09 Taylor all walnut Jumbo
94 Epiphone EJ 200 spruce/mpl lam Jumbo
16 Taylor 412e-R sitka/rosewood GC
16 Taylor 458e-R s/rw 12 string GO
*Ukes
Kala ATP5
et alia
Reply With Quote
  #19  
Old 02-18-2019, 11:31 PM
donlyn donlyn is offline
Registered User
 
Join Date: Jun 2017
Location: Boston, Massachusetts
Posts: 467
Default

Quote:
Originally Posted by Steadfastly View Post
Yep, I just just agreeing without such a wordy post.
OK, I get it now.

I like to have fun with words. My last wordy post is a bit more serious.

Don
.
__________________
*The Heard:
85 Gibson J 200 sitka/rosewood Jumbo
99 Taylor 355 sitka/sapele 12 string Jumbo
06? Alvarez AJ60S spruce/mpl lam m Jumbo
14 Taylor 818e sitka/rosewood Grand Orchestra
05 Taylor 512ce L10 all mahogany Grand Concert
09 Taylor all walnut Jumbo
94 Epiphone EJ 200 spruce/mpl lam Jumbo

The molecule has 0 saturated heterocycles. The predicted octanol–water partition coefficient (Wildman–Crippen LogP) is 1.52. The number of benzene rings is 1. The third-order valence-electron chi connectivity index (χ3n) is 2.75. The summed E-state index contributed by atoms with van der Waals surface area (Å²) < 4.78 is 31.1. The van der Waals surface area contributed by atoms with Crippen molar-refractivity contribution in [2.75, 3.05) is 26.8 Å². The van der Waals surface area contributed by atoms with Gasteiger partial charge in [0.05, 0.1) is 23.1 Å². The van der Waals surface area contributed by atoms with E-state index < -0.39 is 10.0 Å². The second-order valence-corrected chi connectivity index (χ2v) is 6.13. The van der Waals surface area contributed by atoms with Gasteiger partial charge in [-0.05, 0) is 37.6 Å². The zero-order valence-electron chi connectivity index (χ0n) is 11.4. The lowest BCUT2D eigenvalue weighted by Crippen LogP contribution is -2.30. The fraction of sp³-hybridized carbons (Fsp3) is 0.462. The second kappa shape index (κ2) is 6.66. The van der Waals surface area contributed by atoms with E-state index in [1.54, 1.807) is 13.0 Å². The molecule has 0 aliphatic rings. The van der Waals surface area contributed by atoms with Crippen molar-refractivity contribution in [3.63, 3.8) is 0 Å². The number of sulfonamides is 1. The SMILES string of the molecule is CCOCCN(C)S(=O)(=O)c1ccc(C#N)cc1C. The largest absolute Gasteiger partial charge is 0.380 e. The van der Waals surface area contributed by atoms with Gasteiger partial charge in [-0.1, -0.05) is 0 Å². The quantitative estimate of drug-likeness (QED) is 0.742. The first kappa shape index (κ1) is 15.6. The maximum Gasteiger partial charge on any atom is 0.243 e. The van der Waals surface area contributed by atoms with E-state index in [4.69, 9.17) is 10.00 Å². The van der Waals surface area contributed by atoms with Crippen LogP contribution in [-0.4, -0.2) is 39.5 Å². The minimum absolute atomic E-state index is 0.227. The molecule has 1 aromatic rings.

16 Taylor 412e-R sitka/rosewood GC
16 Taylor 458e-R s/rw 12 string GO
*Ukes
Kala ATP5
et alia
Reply With Quote
  #20  
Old 02-19-2019, 07:38 AM
DCCougar DCCougar is offline
Registered User
 
Join Date: Dec 2014
Location: The Wild West
Posts: 604
Default

Quote:
Originally Posted by donlyn View Post
....Bonus points if you know why a J-200 (or SJ-200 as it's sometimes known) has that nomenclature.
It's sometimes known as an SJ200 because that's what's on the label. I don't know why people drop that "S."

Gibson calls it a super jumbo, but to Guild, it's just a jumbo. My Guild jumbos are a bit over 17" lower bouts.

Gibson also has a CJ or "compact" jumbo.

Guild jumbo F-50R
__________________
2011 Guild F50R Sunburst
2002 Guild JF30-12 Sunburst
2018 Gibson Songwriter Ltd. Ed. 12-string
2014 Martin GPC12PA4

2012 Epiphone Lennon EJ-160E VS


1972 Epiphone FT-160 12-string
2012 Epiphone Dot CH

2010 Epiphone Les Paul Standard trans amber 

2013 Yamaha Motif XS7
Reply With Quote
  #21  
Old 02-19-2019, 09:32 AM
[J.K.] [J.K.] is offline
Registered User